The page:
Posts for Tag: economics

Money's Weird History

Over millennia, humans' social desire led us to help, trust and trade with non-akin individuals to create mutually beneficial value.

We have discovered novel ways to expand our activities from mobile hunting and gathering, to settled groups in farming villages, and more recently, concentrating humans in densely-populated vertical cities.

In the early days of agriculture, debt and credit helped us trade in barter societies where people started specializing their skillset, stimulating trade with neighbours' to feed each other. As local exchanges started to intensify, keeping track of debt and ledger history for both individuals and groups became cumbersome. On top of it, the problem of matching wants in bartering made it simply hard to scale trade beyond a certain size and frequency of exchange.

Looking for a fix, humans quickly and iteratively sought alternative systems in the form of various natural commodities to serve as a way to exchange, store and ultimately measure value in commerce. Seeking the best option, humans tried it all: stones, salt, spices, sea shells, glass or gold to use as neutral forms of money. Most of these commodities all had something in common: they had natural properties that made them relatively neutral in trade, portable across space, durable over time, divisible amongst scales, and generally fungible or replaceable by other similar items.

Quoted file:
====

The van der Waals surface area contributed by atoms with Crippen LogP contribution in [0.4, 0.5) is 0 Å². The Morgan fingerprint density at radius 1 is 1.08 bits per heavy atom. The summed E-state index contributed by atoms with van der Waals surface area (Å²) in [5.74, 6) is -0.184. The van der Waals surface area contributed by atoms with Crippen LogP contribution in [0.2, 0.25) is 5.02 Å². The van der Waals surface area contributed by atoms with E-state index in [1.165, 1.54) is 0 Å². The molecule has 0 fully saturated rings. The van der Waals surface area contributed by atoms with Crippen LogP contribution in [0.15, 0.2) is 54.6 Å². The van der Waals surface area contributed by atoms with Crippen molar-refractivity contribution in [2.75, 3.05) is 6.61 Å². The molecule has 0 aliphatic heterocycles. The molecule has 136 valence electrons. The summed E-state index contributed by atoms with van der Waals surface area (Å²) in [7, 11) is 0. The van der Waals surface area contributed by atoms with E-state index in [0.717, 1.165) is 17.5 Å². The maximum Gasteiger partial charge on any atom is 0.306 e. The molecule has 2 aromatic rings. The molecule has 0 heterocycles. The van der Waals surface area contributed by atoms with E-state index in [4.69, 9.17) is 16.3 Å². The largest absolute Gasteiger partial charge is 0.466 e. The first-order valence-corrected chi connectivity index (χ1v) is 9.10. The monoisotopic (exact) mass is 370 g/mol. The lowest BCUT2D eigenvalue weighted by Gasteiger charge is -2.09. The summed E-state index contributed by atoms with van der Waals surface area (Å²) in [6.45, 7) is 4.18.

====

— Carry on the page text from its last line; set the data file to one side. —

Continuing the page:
As early as 5,000 B.C., we have been collectively calling it money, an ever-evolving technology sought, and freely adopted by people.

The common understanding and appreciation of money has massively evolved over the past centuries. Following multiple trial-and-errors, we came to realize the necessary properties that make money a stable, usable and trustworthy means of storing, sending and measuring the amount of effort put into labour. Time is dedicated to labour in an effort to achieve something, usually a product or service the producer will then sell in exchange for money. For buyers not having the skillset to produce, it is economically rational to spend money to acquire it from someone else who does.

Acquiring a specialized skillset takes time, hard work and perseverance such as a wood crafter, a book writer or a computer engineer. Undeniably, money can be interpreted as frozen time, which lets humans store their hardly earned labour for a future date or exchange it freely at any moment against other people’s specialized products and services that they wouldn’t be able to get otherwise. Using money, humans had the ability to specialize in specific fields to get productive at what they do, increasing their ability to produce more at a better quality. With their earned income from this specialized labour, humans were ultimately able to buy and rent other products and services from other specialized humans. Without money, humans wouldn’t have been able to specialize, having had to rely on bartering, which doesn't scale due to the lack of matching wants.

Leveraging money has propelled human societies in subsequent eras of rising prosperity, enhanced by substantial improvements in productivity, doing more with less. Rapidly growing from a population of 60 million in Roman times, to 1.7 billions people at the beginning of the 20th century, we are now reaching 7.7 billions individuals only one hundred years later, exemplifying the value money created for us.